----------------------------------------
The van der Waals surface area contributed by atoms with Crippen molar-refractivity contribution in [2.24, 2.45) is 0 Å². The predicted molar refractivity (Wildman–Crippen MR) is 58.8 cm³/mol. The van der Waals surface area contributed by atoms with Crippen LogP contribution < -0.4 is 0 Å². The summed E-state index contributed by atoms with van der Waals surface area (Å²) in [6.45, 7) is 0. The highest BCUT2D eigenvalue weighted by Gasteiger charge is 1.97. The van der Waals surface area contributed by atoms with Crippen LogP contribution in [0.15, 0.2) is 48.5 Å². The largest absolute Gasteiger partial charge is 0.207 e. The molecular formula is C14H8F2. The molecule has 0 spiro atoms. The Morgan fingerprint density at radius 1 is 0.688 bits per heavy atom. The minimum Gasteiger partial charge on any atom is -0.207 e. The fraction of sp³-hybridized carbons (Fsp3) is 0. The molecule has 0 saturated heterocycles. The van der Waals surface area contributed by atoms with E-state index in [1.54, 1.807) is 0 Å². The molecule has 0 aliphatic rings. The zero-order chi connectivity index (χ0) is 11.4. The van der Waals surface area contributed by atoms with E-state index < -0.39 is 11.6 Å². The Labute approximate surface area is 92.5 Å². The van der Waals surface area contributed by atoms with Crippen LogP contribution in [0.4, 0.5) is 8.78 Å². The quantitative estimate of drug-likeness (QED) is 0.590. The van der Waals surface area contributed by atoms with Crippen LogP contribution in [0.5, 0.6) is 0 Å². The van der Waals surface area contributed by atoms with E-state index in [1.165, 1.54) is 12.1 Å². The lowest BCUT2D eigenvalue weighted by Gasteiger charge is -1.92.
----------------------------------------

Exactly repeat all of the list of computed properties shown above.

The van der Waals surface area contributed by atoms with Crippen molar-refractivity contribution in [2.24, 2.45) is 0 Å². The predicted molar refractivity (Wildman–Crippen MR) is 58.8 cm³/mol. The van der Waals surface area contributed by atoms with Crippen LogP contribution < -0.4 is 0 Å². The summed E-state index contributed by atoms with van der Waals surface area (Å²) in [6.45, 7) is 0. The highest BCUT2D eigenvalue weighted by Gasteiger charge is 1.97. The van der Waals surface area contributed by atoms with Crippen LogP contribution in [0.15, 0.2) is 48.5 Å². The largest absolute Gasteiger partial charge is 0.207 e. The molecular formula is C14H8F2. The molecule has 0 spiro atoms. The Morgan fingerprint density at radius 1 is 0.688 bits per heavy atom. The minimum Gasteiger partial charge on any atom is -0.207 e. The fraction of sp³-hybridized carbons (Fsp3) is 0. The molecule has 0 saturated heterocycles. The van der Waals surface area contributed by atoms with E-state index in [1.54, 1.807) is 0 Å². The molecule has 0 aliphatic rings. The zero-order chi connectivity index (χ0) is 11.4. The van der Waals surface area contributed by atoms with E-state index < -0.39 is 11.6 Å². The Labute approximate surface area is 92.5 Å². The van der Waals surface area contributed by atoms with Crippen LogP contribution in [0.4, 0.5) is 8.78 Å². The quantitative estimate of drug-likeness (QED) is 0.590. The van der Waals surface area contributed by atoms with Crippen LogP contribution in [0.5, 0.6) is 0 Å². The van der Waals surface area contributed by atoms with E-state index in [1.165, 1.54) is 12.1 Å². The lowest BCUT2D eigenvalue weighted by Gasteiger charge is -1.92.